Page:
Graduate Programs

Size, Profile

     This past fall (Fall 2003) we had 15 students enrolled in our MA program and 28 enrolled in our doctoral program. [1]  53% (23 out of  43) of the enrolled students were male, 47% female. Nine students (21%) are students of color, up from 13% a year ago.

Cohort Quality

   Looking at incoming graduate students, quality as reflected in GRE scores has fluctuated somewhat over the past three admission cycles, but appears to reflect solid student quality. Looking at matriculated students for Fall 02 and 03, and admitted students for Fall 04, the average total GRE scores have gone from 1110 to 1230 to 1141 (medians: 1080, 1260,1125).  The breakdown of GRE component scores, verbal and quantitative, appears below for the three cohorts. The first figure shows the median component scores, since medians are usually a better indicator of the "middle" of a distribution with a small set of non-normally distributed scores. The following figure shows the average.[2] 

   The average component scores immediately below indicate we are doing better than the national average for incoming criminal justice graduate students in the Fall of 03. For criminal justice, the average GRE Verbal score is 461 (sd=105) and the average GRE Quantitative score is 516 (sd=133). Our Fall 03 cohort is about one half of a standard deviation above the national average in the discipline.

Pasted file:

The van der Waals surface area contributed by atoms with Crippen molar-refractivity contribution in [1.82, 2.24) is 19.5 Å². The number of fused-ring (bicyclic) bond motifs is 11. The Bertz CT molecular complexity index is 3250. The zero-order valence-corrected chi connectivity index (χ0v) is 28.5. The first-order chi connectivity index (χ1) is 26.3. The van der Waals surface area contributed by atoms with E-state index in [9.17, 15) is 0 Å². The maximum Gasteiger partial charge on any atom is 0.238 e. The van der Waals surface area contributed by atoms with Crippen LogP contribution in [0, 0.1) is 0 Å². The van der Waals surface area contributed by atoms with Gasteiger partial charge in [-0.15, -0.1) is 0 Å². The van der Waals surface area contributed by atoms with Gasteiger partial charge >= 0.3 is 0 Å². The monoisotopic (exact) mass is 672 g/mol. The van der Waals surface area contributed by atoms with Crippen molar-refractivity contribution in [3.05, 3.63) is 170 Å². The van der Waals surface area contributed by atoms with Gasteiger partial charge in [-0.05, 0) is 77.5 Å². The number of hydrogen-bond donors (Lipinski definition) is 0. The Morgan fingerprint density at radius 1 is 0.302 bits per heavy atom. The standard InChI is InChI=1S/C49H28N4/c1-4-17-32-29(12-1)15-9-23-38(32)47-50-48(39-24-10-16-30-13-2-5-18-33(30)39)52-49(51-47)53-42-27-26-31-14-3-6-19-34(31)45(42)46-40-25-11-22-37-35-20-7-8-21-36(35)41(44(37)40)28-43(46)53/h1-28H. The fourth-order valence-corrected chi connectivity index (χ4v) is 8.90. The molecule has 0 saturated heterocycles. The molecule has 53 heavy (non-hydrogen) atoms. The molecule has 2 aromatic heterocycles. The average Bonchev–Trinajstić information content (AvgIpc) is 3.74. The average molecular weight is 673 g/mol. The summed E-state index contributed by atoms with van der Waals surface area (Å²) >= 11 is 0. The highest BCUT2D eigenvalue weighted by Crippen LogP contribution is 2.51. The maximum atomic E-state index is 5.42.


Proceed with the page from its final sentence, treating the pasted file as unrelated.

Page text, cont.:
Compared to all incoming graduate students in the College of Liberal Arts, our Fall 03 cohort looks markedly above the average for Quantitative scores (677 vs. the CLA average of 581) and slightly below the average for Verbal scores (553 vs. the CLA average of 579).

Student Involvement in Research Projects
   Our graduate students continue to be actively involved in research projects. For the academic year 03-04, a total of 19 graduate students held funded positions. Of those 19:

  • six held positions on externally funded research projects;
  • three held positions on internally funded research projects;
  • six were funded as teaching assistants by CLA
  • one was funded on an externship within the department
  • three held fellowships supported by the Graduate School

The sources of external funding for our graduate students seemed to be smaller in 03-04 than in 02-03, due in part to a phasing out of a longstanding research project headed up by Phil Harris and Peter Jones, and the ending in January of another multi-year funding project, the Arrestee Drug Abuse Monitoring (ADAM) Program, by the National Institute of Justice.[4]

   Students' research involvement leads them to present or co-author journal articles and presentations at national conferences. At the November meetings of the American Society of Criminology, graduate students appeared as co-authors on numerous papers. Three different graduate students presented findings (Monica Williams, Rob D'Ovidio, and Brian Lawton).

Doctoral Degrees Produced

Although no doctoral degrees were granted during AY 03-04, by the end of summer 04 two students completed all the requirements for the degree: Rob D'Ovidio, who currently holds a position at Drexel University, and Jeff Monroe, who currently holds a position at Xavier University.

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[1]  This excludes additional students who are enrolled in the program but were not taking credits this semester.
[2]  These numbers do not match the Temple University Graduate School numbers for FA 03 new registered graduate students (GRE Verbal=539 average; GRE Quantitative=622 average). Their numbers are based on 9 students; ours are based on six. The Graduate School numbers were distributed with a memo from Graduate School Dean Aquiles Iglesias on 2/13/2004.
[3] The CLA average scores were supplied in the memo referenced immediately above.
[4] NIJ ended all ADAM sites in January of 2004.